No Matter How You Spin It, Upfront Has Marketers Paying More for Less
Every year at this time, Les Moonves of CBS shows up at a Wall Street investor conference to boast about how he's going to stick it to the advertisers. "Strong double-digit price increases," he says. And if the market is softer than Moonves predicts, he threatens to do what he did last year and hold back inventory till later in the year, when panicked buyers presumably will pay through the nose for scatter.
So, no, not a big subscriber to customer-relations management is Les Moonves. Not one for client golf. Other vendors intentionally duff an approach shot. Moonves clears his throat on your backswing.
Pay now or else? While he was at it, he also threatened to cut loose CBS affiliates that don't surrender a slice of their cable-retransmission fees to the Black Hand. I mean Black Rock. Doesn't this all have a sinister "Godfather Part II" vibe? I'm thinking of the Little Italy don in a white suit. What became of him, anyway?
And if not a protection racket, he's running the last-chance gas before Death Valley. As audiences fragment, the largest audience of all -- even the Incredible Shrinking Mass Audience -- becomes disproportionately valuable, adhering to a certain perverse logic of scarcity. Unless you don't actually have enough gas to get the customer through the desert.
I mean, what am I missing here?
Not a rhetorical question, necessarily. The key to understanding is learning, and the key to learning is the willingness to seek out the learned -- not just to seek them out, but to sit at their feet, quietly drinking in the knowledge.
That is why I called Rino Scanzoni, chief investment officer for Group M, the WPP media-buying colossus. At the upfront, Rino is the guy with the checkbook. And last year, while most of his competitors were holding back, he urged clients to go on a spree -- a strategy that he says paid off big when the scatter market inflated from desperate year-end buying. So here resides the voice of experience and expertise. Sure enough, our discussion was filled with learnings:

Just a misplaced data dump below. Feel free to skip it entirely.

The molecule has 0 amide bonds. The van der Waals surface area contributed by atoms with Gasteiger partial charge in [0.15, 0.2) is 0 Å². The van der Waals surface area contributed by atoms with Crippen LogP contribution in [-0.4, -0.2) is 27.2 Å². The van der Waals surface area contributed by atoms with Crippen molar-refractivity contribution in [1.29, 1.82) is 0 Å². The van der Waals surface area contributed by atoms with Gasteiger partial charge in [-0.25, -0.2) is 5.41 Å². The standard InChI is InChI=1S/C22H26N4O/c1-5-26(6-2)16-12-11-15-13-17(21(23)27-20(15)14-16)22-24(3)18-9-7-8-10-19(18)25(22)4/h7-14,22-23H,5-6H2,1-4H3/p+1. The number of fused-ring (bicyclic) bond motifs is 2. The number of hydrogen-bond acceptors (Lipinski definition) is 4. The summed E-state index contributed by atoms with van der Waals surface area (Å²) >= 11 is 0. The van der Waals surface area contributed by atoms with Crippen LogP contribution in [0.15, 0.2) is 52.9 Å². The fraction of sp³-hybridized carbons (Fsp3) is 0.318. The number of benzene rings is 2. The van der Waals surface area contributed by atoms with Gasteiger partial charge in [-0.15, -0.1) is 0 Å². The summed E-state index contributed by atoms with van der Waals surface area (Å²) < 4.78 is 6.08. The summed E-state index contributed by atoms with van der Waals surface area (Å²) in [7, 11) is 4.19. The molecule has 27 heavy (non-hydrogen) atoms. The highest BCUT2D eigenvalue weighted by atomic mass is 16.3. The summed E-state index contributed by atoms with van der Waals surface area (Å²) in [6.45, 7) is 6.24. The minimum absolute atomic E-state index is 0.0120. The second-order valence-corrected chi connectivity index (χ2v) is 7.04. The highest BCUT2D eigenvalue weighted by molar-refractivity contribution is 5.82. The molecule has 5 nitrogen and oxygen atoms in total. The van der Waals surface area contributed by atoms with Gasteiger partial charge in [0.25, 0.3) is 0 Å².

Me: "What the f___ is it with you people?"
Scanzoni: (chuckling nervously) "Not sure I understand the question."
Me: "Why are you bending over for Les Moonves?"
Well, perhaps unsurprisingly, Scanzoni rejects my premise. First of all, he says, he pays no attention to the annual posturing of network honchos. Not only is Moonves trying to manage expectations among buyers, he says, "He's obviously got to drive his stock price. This is just to stroke Wall Street."
Maybe, but Wall Street hates surprises, which would suggest CBS really does intend to have its way with Madison Avenue. It's easy enough to argue that buying pricey network time still returns value; everybody uses sophisticated econometric modeling to weight the variables. Still. I ask Scanzoni, never mind self-interest, what about self-respect? That's when Scanzoni tells me something extraordinary. After some preliminary boilerplate about supply and demand, he makes the startling assertion that CPM increases aren't a critical indicator of the marketplace. "You can't take CPMs to the bank," he says. Not only have Moonves and his counterparts not been able to bully their customers, advertisers have enjoyed "significant disinflation."
Really? I remain confused. It seems pretty basic that forking over a premium for dwindling mass-ness is paying more for less. For crying out loud, the aggregate prime-time rating of the Big Four networks for viewers 18-to-49 in the first quarter of 2010 was 12.
Twelve. The other 88% were doing something else. And as the economy improves, more of them will be leaving the house more often. Moonves likes to flaunt his ratings leadership, but the numbers bring to mind the over-70 category in the local 10K. Sure, some geezer will beat the other geezers. Just don't focus too hard on the winning time.
In the last week of December last year, the highest-rated TV series was CBS's "The Big Bang Theory." It was viewed by 5.6% of TV households. Fifty years earlier, the CBS top show "Gunsmoke" was viewed by 40% of TV households.
And let's consider the 8.5 million households that watched "The Big Bang Theory." Three million of those households have DVRs. The impact of ad-skipping remains inconclusive, but it is vast and growing. I mean, you ... do you watch the ads on playback, or do you fast-forward through them?
That's what I thought.
Between the 15% who don't sit through commercials in real-time and the DVR skippers, I think it's reasonable to assume that the actual viewership of advertising on December's top-rated network program was in the 6.5 million range. Moonves thinks that gives him leverage. I think he's blowing "Gunsmoke" out of his aspirations.
So tell me. Where is the disinflation? If The Chaos Scenario is providing value I cannot see, show me how. My mind is open at least as far as Les Moonves' mouth.
|ABOUT THE AUTHOR|
Bob Garfield, now a consultant, has reported on advertising, marketing and media for 28 years.